Health and safety forum
Cholera and Diarrhea Epidemic Outbreaks in Vietnam?
11th September, 2007
Here in the U.S., I've heard the bad news about cholera outbreak and diarrheaa epidemic disease in Viet Nam, especially in the north.
Is it really bad in Viet Nam?
We'll be in Ha Noi next week. What should I prepare?
#1 Posted: 14/11/2007 - 04:05
12th September, 2007
Cholera outbreak and diarrheaa epidemic disease in Viet Nam has some merit on the surface, however its not so serious that you have to skip ur trip to Vietnam.
I found this on internet, hope this help:
Another bit of authentic excitement for us tourists: northern Vietnam is having a cholera outbreak. The hotel is sliding elaborate warnings under our doors about twice a day:
Cholera is an intestinal infection. The bacterium is spread through food or water that has been contimated by the feces of an infected person. One to five days after infection, patients develop severe, painless, watery diarrhea, often called "rice-water" stools. Vomiting also occurs in most patients.
Usually, the symptoms are relatively mild and respond to oral rehydration. Severe cases of cholera (10-20%) can cause life-threatening dehydration. . .
All travellers to Vietnam should pay strict attention to hygeine and be vigilant in their choice of food and water.
Drink only boiled or bottled water, water that has been treated with chlorine or iodine, or carbonated beverages.
Aboid ice, as it may have been made with unsafe water.
Choose food that has been thoroughly cooked while fresh and is served hot.
Avoid street vendors, pre-peeled fruit or salad, fish and shellfish.
I was halfway through my salad at lunch today when I remembered this injunction. I kept eating on the theory that if I'd gotten cholera, I already had it, so I might as well enjoy it.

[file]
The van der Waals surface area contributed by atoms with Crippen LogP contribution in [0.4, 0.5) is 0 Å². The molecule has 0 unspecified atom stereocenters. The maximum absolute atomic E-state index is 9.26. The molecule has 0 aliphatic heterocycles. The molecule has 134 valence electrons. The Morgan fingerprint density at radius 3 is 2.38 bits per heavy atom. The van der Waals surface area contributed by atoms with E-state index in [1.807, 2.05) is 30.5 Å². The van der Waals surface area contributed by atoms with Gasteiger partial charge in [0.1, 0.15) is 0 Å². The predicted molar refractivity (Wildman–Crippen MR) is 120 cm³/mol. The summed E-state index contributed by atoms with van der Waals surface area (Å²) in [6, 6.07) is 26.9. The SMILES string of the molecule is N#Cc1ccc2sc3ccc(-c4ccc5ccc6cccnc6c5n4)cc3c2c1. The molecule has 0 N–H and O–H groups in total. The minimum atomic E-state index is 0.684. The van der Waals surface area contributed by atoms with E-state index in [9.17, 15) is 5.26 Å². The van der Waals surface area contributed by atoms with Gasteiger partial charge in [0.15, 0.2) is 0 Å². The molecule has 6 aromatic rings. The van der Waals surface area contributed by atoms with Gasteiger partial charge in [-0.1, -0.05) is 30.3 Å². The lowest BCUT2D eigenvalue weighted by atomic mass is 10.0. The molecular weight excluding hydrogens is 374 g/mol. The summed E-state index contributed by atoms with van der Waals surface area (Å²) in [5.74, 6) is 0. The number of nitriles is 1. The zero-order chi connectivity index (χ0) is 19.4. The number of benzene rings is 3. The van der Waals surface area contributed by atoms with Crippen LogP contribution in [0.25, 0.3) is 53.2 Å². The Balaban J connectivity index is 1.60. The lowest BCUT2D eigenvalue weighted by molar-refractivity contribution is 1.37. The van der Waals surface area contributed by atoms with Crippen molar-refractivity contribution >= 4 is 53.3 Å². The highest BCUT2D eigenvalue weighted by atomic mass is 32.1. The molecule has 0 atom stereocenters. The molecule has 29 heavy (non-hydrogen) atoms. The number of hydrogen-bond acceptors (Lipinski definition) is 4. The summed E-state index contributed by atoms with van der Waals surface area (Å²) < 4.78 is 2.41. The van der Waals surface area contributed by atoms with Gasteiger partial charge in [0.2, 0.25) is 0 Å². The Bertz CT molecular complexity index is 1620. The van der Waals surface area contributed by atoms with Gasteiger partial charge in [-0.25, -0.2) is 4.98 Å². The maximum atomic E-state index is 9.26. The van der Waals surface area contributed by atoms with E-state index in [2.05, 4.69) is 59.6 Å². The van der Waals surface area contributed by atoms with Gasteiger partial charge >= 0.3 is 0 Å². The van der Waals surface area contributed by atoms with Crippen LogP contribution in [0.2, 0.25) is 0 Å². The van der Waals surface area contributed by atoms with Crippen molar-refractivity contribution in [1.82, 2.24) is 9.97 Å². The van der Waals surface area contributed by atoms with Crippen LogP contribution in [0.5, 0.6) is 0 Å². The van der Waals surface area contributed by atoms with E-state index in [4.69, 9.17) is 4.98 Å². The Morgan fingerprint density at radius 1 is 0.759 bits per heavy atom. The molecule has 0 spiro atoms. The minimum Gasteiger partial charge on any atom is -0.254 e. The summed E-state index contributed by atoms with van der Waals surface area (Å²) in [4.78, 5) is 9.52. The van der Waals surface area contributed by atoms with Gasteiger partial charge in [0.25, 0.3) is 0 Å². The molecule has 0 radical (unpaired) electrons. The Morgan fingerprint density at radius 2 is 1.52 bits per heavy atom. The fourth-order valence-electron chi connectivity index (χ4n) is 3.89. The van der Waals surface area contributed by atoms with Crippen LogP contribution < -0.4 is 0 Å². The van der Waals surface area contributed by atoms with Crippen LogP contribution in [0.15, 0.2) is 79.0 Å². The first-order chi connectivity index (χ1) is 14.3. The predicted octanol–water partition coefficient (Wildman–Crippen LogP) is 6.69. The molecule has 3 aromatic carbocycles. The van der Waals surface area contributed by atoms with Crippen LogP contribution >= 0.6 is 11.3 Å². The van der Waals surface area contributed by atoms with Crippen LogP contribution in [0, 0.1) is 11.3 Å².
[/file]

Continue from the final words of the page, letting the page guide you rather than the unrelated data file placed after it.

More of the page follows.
The food in Vietnam, incidentally, has the highest average quality of any place I've ever travelled*. Even the rubber chicken meals at the press club are actually worth eating.
*Some friends may recall my rhapsodies over Vienna, but this does not count. Since I am no longer able, for various reasons, to spend four solid days eating nothing but pastry, the comparison is not fair.
#2 Posted: 14/11/2007 - 09:48
5th March, 2007
Both Ha Noi and HCMC have now got squads of health inspectors who daily check many eateries - indoors and outdoors - and they have improved both food hygene as well as staff cleanliness.
In Hoi An at this time the excessive flooding has caused authorities concern about general population health.
The essential thing is to:
(1) Maintain YOUR personal hygene and wash your hands throughly;
(2) Eat only REALLY HOT food for outdoor stands;
(3) Floow the crowd. IF you see a food stall which has many customers it usually indicates that the locals know it has low 'sickness' reputation and that the food is turned over quickly because of the number of customers.
Having lived in VN for many, many years I have only had a single attack of the SaiGon S*hits so I think it must work.
#3 Posted: 15/11/2007 - 03:14
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